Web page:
Will: Trump's run is chemotherapy for the GOP
"Freedom's just another word for nothin' left to lose."
— "Me and Bobby McGee"
WASHINGTON – What did Donald Trump have left to lose Sunday night? His dignity? Please. His campaign's theme? His Cleveland convention was a mini-Nuremberg rally for Republicans whose three-word recipe for making America great again was the shriek "Lock her up!" This presaged his Banana Republican vow to imprison his opponent.
The St. Louis festival of snarls was preceded by the release of a tape that merely provided redundant evidence of what Trump is like when he is being his boisterous self. Nevertheless, the tape sent various Republicans, who until then had discovered nothing to disqualify Trump from the presidency, into paroxysms of theatrical, tactical and synthetic dismay.
Again, the tape revealed nothing about this arrested-development adolescent that today's righteously recoiling Republicans either did not already know or had no excuse for not knowing. Before the tape reminded the pathologically forgetful of Trump's feral appetites and deranged sense of entitlement, the staid Economist magazine, holding the subject of Trump at arm's-length like a soiled sock, reminded readers of this: "When Mr. Trump divorced the first of his three wives, Ivana, he let the New York tabloids know that one reason for the separation was that her breast implants felt all wrong."
His sexual loutishness is a sufficient reason for defeating him, but it is far down a long list of sufficient reasons. But if it — rather than, say, his enthusiasm for torture even "if it doesn't work," or his ignorance of the nuclear triad — is required to prompt some Republicans to have second thoughts about him, so be it.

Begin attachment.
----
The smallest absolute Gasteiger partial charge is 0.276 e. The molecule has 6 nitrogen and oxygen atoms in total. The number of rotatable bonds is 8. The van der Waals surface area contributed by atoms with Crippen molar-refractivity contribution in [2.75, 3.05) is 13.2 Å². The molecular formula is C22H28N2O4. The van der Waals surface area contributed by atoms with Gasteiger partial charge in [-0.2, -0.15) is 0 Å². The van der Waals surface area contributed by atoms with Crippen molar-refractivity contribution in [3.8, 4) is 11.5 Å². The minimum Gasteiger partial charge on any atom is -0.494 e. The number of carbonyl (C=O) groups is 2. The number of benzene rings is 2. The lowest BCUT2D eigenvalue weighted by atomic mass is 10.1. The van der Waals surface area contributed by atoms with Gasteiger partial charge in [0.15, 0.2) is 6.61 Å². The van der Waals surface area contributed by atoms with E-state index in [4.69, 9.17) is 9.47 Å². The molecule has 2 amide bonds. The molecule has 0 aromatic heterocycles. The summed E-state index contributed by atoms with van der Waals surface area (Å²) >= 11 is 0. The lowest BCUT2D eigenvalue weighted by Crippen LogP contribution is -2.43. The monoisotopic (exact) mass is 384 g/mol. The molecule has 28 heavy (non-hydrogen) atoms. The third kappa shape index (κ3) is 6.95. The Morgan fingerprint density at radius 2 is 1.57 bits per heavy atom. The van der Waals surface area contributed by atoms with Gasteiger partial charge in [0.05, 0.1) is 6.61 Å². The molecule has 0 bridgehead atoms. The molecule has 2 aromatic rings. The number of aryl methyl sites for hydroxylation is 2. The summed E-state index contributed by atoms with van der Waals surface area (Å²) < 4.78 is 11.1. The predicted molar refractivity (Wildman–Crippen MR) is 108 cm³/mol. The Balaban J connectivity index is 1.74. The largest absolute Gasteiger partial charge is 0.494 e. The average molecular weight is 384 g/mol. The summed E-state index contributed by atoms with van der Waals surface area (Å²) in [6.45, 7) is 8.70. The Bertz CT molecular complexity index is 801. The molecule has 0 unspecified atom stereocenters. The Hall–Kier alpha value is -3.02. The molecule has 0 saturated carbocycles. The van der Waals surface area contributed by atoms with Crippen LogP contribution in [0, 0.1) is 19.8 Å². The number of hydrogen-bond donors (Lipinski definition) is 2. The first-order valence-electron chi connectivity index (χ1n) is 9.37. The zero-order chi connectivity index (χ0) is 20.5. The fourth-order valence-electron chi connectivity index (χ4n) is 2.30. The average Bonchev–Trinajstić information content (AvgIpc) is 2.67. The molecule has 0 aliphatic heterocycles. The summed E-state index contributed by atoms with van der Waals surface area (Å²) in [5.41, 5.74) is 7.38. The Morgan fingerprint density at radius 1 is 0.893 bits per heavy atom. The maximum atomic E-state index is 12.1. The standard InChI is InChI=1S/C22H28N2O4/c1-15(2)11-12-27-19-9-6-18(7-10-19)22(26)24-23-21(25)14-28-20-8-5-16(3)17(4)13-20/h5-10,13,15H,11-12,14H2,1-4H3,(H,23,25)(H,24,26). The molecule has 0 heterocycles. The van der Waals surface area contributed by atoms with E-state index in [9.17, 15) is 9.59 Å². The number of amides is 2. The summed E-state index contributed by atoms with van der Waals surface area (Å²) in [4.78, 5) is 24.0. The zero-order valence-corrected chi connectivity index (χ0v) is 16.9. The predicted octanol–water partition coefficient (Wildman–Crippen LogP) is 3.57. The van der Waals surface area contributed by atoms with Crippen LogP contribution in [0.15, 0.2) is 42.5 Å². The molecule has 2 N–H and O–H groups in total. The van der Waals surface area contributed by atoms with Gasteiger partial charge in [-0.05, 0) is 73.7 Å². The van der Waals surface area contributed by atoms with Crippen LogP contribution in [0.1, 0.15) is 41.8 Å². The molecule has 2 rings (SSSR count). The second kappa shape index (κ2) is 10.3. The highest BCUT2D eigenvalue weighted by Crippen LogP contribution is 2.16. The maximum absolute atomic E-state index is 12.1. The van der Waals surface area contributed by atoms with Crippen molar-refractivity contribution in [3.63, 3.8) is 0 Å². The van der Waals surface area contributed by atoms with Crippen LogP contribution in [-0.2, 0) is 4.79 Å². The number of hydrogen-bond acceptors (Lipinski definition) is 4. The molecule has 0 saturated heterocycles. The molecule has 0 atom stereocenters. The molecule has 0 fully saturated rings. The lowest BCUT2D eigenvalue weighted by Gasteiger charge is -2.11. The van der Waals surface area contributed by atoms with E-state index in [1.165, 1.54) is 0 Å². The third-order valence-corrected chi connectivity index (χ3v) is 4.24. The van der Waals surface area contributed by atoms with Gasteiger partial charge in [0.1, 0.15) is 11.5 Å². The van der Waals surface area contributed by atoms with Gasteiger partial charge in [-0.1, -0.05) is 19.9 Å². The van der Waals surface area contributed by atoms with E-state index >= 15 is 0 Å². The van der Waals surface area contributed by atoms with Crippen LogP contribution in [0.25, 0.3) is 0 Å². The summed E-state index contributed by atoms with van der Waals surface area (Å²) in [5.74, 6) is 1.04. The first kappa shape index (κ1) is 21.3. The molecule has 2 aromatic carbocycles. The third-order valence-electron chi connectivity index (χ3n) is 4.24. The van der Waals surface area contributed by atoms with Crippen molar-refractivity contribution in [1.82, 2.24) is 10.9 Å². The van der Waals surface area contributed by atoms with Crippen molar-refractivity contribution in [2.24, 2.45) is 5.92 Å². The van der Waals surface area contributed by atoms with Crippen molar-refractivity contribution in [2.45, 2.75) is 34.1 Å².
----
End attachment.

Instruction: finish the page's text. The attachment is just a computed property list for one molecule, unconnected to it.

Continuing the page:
For example, Sen. Richard Burr, a North Carolinian seeking a third term, represents a kind of Republican judiciousness regarding Trump. Having heard the tape and seen Trump's "apology" (Trump said, essentially: My naughty locker room banter is better than Bill Clinton's behavior), Burr solemnly said: "I am going to watch his level of contrition over the next few days to determine my level of support." North Carolinians will watch with bated breath as Burr, measuring with a moral micrometer, carefully calibrates how to adjust his support to Trump's unfolding repentance. Burr, who is chairman of the Senate Select Committee on Intelligence, has not received this nugget of intelligence: Contrition is not in Trump's repertoire. Why should it be? His appetites, like his factoids, are self-legitimizing.
Trump is a marvelously efficient acid bath, stripping away his supporters' surfaces, exposing their skeletal essences. Consider Mike Pence, a favorite of what Republicans devoutly praise as America's "faith community." Some of its representatives, their crucifixes glittering in the television lights, are still earnestly explaining the urgency of giving to Trump, who agreed that his daughter is "a piece of ass," the task of improving America's coarsened culture.
Because Pence looks relatively presidential when standing next to Trump — talk about defining adequacy down — some Republicans want Trump to slink away, allowing Pence to float to the top of the ticket and represent Republicanism resurrected. This idea ignores a pertinent point: Pence is standing next to Trump.
He salivated for the privilege of being Trump's poodle, and he expresses his canine devotion in rhetorical treacle about "this good man." What would a bad man look like to pastor Pence?
Still, some journalists, who seem to have no interests beyond their obsession with presidential politics and who illustrate Kipling's principle ("What should they know of England who only England know?"), are so eager to get started on 2020 that they are anointing Pence the GOP's front-runner. Perhaps Republicans will indeed embrace a man who embraced a presidential candidate whose supposed "locker room banter" merely echoed sexual boasts he published in a book.
Today, however, Trump should stay atop the ticket, for four reasons. First, he will give the nation the pleasure of seeing him join the one cohort, of the many cohorts he disdains, that he most despises — "losers." Second, by continuing to campaign in the spirit of St. Louis, he can remind the nation of the useful axiom that there is no such thing as rock bottom. Third, by persevering through Nov. 8 he can simplify the GOP's quadrennial exercise of writing its post-campaign autopsy, which this year can be published Nov. 9 in one sentence: "Perhaps it is imprudent to nominate a venomous charlatan." Fourth, Trump is the GOP's chemotherapy, a nauseating but, if carried through to completion, perhaps a curative experience.
George Will is a columnist for The Washington Post.